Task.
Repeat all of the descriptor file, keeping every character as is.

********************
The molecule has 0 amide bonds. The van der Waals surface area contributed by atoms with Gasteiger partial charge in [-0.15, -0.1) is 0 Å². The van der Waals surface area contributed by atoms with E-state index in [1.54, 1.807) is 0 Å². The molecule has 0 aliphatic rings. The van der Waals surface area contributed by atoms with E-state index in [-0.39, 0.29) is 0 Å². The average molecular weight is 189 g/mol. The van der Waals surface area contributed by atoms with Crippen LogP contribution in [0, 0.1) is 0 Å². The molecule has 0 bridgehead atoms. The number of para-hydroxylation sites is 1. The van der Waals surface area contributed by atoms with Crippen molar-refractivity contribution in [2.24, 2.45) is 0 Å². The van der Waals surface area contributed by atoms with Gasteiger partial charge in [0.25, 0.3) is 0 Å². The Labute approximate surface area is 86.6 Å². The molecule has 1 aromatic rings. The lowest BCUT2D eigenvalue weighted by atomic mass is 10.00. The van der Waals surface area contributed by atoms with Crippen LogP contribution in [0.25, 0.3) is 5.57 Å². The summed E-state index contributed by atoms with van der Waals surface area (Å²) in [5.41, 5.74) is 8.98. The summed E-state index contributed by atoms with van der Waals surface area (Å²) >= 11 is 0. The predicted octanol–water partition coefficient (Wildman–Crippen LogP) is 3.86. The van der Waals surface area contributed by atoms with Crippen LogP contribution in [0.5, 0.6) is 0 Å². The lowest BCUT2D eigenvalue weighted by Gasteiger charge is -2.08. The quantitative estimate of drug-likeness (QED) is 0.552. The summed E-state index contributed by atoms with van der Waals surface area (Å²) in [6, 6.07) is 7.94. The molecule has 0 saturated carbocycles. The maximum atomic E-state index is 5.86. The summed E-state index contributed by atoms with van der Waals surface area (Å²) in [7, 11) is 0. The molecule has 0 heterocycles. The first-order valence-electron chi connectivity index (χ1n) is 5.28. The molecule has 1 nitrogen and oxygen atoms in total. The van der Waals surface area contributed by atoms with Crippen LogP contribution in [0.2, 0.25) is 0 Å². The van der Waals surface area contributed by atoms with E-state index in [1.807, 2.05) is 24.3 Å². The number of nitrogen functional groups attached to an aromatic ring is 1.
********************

The molecule has 0 amide bonds. The van der Waals surface area contributed by atoms with Gasteiger partial charge in [-0.15, -0.1) is 0 Å². The van der Waals surface area contributed by atoms with E-state index in [1.54, 1.807) is 0 Å². The molecule has 0 aliphatic rings. The van der Waals surface area contributed by atoms with E-state index in [-0.39, 0.29) is 0 Å². The average molecular weight is 189 g/mol. The van der Waals surface area contributed by atoms with Crippen LogP contribution in [0, 0.1) is 0 Å². The molecule has 0 bridgehead atoms. The number of para-hydroxylation sites is 1. The van der Waals surface area contributed by atoms with Crippen molar-refractivity contribution in [2.24, 2.45) is 0 Å². The van der Waals surface area contributed by atoms with Gasteiger partial charge in [0.25, 0.3) is 0 Å². The Labute approximate surface area is 86.6 Å². The molecule has 1 aromatic rings. The lowest BCUT2D eigenvalue weighted by atomic mass is 10.00. The van der Waals surface area contributed by atoms with Crippen LogP contribution in [0.25, 0.3) is 5.57 Å². The summed E-state index contributed by atoms with van der Waals surface area (Å²) in [5.41, 5.74) is 8.98. The summed E-state index contributed by atoms with van der Waals surface area (Å²) >= 11 is 0. The predicted octanol–water partition coefficient (Wildman–Crippen LogP) is 3.86. The van der Waals surface area contributed by atoms with Crippen LogP contribution in [0.5, 0.6) is 0 Å². The lowest BCUT2D eigenvalue weighted by Gasteiger charge is -2.08. The quantitative estimate of drug-likeness (QED) is 0.552. The summed E-state index contributed by atoms with van der Waals surface area (Å²) in [6, 6.07) is 7.94. The molecule has 0 saturated carbocycles. The maximum atomic E-state index is 5.86. The summed E-state index contributed by atoms with van der Waals surface area (Å²) in [7, 11) is 0. The molecule has 0 heterocycles. The first-order valence-electron chi connectivity index (χ1n) is 5.28. The molecule has 1 nitrogen and oxygen atoms in total. The van der Waals surface area contributed by atoms with Crippen LogP contribution in [0.2, 0.25) is 0 Å². The van der Waals surface area contributed by atoms with E-state index in [1.807, 2.05) is 24.3 Å². The number of nitrogen functional groups attached to an aromatic ring is 1.